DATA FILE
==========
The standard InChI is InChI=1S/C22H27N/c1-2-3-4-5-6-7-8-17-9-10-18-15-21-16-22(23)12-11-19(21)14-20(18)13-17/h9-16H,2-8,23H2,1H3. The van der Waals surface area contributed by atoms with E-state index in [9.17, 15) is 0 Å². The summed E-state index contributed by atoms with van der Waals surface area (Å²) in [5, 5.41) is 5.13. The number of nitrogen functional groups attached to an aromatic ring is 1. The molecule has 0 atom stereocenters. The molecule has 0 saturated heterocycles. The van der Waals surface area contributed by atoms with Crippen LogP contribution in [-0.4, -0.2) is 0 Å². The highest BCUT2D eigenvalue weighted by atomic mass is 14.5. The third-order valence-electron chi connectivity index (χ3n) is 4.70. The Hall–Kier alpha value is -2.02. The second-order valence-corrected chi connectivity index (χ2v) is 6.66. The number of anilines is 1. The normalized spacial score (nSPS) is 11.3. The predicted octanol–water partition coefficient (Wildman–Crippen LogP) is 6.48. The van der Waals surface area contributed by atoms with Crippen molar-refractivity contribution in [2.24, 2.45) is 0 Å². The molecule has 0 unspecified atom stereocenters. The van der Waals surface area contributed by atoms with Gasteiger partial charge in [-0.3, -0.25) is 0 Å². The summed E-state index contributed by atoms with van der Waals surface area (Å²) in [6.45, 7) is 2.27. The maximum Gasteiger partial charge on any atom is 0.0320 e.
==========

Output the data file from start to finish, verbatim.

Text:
The standard InChI is InChI=1S/C22H27N/c1-2-3-4-5-6-7-8-17-9-10-18-15-21-16-22(23)12-11-19(21)14-20(18)13-17/h9-16H,2-8,23H2,1H3. The van der Waals surface area contributed by atoms with E-state index in [9.17, 15) is 0 Å². The summed E-state index contributed by atoms with van der Waals surface area (Å²) in [5, 5.41) is 5.13. The number of nitrogen functional groups attached to an aromatic ring is 1. The molecule has 0 atom stereocenters. The molecule has 0 saturated heterocycles. The van der Waals surface area contributed by atoms with Crippen LogP contribution in [-0.4, -0.2) is 0 Å². The highest BCUT2D eigenvalue weighted by atomic mass is 14.5. The third-order valence-electron chi connectivity index (χ3n) is 4.70. The Hall–Kier alpha value is -2.02. The second-order valence-corrected chi connectivity index (χ2v) is 6.66. The number of anilines is 1. The normalized spacial score (nSPS) is 11.3. The predicted octanol–water partition coefficient (Wildman–Crippen LogP) is 6.48. The van der Waals surface area contributed by atoms with Crippen molar-refractivity contribution in [2.24, 2.45) is 0 Å². The molecule has 0 unspecified atom stereocenters. The van der Waals surface area contributed by atoms with Gasteiger partial charge in [-0.3, -0.25) is 0 Å². The summed E-state index contributed by atoms with van der Waals surface area (Å²) in [6.45, 7) is 2.27. The maximum Gasteiger partial charge on any atom is 0.0320 e.